- The Washington Times - Sunday, January 5, 2014

Doctors at a Veterans Affairs hospital in Puerto Rico released a patient who was suffering from delirium and barely able to function, ignoring evaluations by staff nurses, an investigation found — the latest in a string of high-profile incidents at the department’s medical facilities.

Officials discharged the man even though he could not take care of himself, was malnourished and dehydrated during his stay and required an ambulance ride to leave the hospital, according to a report by the agency’s inspector general’s office.

The man’s family brought him home to Arizona, where he was promptly admitted to another hospital.

Mistreatment of veterans by the VA medical system has drawn harsh criticism on Capitol Hill. Rep. Jeff Miller, Florida Republican and chairman of the House Veterans Affairs Committee, leads a delegation Monday to visit centers in Columbia, S.C., and Augusta, Ga., where lawmakers say nine veterans have died because of mistakes by the VA.

A death at a Jackson, Miss., facility prompted a congressional hearing in November.

“It is painfully obvious that VA is not taking the problems occurring at this facility seriously and is showing a lack of commitment that quite apparently affects care provided to veterans,” Rep. Mike Coffman, Colorado Republican, said at the hearing.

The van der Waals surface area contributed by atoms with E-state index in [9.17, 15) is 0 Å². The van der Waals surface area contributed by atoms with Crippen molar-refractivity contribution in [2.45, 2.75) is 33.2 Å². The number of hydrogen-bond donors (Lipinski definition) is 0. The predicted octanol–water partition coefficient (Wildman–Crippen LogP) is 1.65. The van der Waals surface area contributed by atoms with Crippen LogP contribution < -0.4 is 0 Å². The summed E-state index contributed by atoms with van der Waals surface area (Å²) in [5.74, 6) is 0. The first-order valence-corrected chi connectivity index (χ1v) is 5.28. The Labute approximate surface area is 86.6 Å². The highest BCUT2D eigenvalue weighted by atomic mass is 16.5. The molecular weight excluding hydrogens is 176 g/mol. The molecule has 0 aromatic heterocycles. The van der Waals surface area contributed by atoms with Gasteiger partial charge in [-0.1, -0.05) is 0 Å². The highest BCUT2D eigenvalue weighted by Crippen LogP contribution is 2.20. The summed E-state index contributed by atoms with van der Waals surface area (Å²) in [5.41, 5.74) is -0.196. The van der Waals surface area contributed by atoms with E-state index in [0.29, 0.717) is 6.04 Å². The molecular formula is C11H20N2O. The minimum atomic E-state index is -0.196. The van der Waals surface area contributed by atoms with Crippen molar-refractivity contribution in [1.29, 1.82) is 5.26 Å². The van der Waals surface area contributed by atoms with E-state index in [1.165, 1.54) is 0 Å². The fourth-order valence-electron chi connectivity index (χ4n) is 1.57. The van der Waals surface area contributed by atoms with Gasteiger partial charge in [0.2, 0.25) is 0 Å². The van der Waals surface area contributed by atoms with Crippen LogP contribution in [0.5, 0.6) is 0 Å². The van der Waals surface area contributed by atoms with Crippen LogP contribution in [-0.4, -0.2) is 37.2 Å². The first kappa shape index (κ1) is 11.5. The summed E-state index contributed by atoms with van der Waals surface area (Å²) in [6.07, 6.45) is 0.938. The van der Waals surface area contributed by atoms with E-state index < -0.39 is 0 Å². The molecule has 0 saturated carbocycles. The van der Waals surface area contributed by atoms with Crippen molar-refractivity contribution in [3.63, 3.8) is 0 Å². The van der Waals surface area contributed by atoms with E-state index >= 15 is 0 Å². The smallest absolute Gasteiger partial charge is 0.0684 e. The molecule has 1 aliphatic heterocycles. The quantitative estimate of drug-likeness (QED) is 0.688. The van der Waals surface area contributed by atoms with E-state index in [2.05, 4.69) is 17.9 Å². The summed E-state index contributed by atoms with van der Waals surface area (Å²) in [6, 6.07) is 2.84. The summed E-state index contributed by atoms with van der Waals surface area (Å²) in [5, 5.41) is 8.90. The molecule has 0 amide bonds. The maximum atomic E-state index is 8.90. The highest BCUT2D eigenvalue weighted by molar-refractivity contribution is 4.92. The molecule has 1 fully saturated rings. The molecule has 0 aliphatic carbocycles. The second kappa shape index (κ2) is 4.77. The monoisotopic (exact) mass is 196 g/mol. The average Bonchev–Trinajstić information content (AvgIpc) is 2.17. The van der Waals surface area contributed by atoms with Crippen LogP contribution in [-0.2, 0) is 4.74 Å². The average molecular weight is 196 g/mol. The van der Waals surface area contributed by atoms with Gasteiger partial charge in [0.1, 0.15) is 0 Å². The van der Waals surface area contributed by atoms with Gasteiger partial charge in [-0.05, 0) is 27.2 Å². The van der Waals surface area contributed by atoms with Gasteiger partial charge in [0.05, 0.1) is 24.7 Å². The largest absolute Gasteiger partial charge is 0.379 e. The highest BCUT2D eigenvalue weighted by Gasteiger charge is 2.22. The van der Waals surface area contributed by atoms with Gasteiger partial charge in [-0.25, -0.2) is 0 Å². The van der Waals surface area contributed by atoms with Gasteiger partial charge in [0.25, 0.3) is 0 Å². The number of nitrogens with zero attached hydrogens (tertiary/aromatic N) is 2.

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Investigators suspect as many as 21 veterans died because of mistakes and mistreatment at VA hospitals in the past year.

A December investigation by the Government Accountability Office, Congress’ watchdog arm, found that hospitals in Dallas; Nashville, Tenn.; Seattle; and Augusta, Maine didn’t adhere to peer-review practices, which could mean little oversight of problems or unsafe behavior by doctors.

As for the man in Puerto Rico, the inspector general said, he was admitted to the hospital for surgery in September 2012 that likely was related to his chronic liver disease brought about by alcohol abuse. During his 54-day stay, he was treated for a urinary tract infection and pneumonia.

Investigators said the man was not properly treated during his stay. He was malnourished and dehydrated and dropped from a weight of 213.9 pounds right after his surgery to 117.5 pounds. The urinary tract infection was not cured and the man’s skin was covered with ulcers. Plus, he had begun to show signs of delirium.

“Nursing notes indicated the patient remained confused and combative, had visual hallucinations, and required intermittent restraints during the remainder of his hospitalization. They also noted the patient was unable to stand, perform self-care, or feed himself,” the inspector general said, quoting notes written 10 days before the patient was discharged.

A social worker told the patient’s family that he probably would need rehabilitation and more treatment once he left the hospital. The family traveled to Puerto Rico and flew with the man back to Arizona. He required an ambulance to transport him to the airport.

Once in Arizona, the man was admitted to a second VA hospital. The inspector general reported that he recovered and is now in a state home for veterans.

The report did not give specifics on the patient’s name or service, but said he is a veteran in his 40s who moved to Puerto Rico in December 2011.

• Phillip Swarts can be reached at pswarts@washingtontimes.com.

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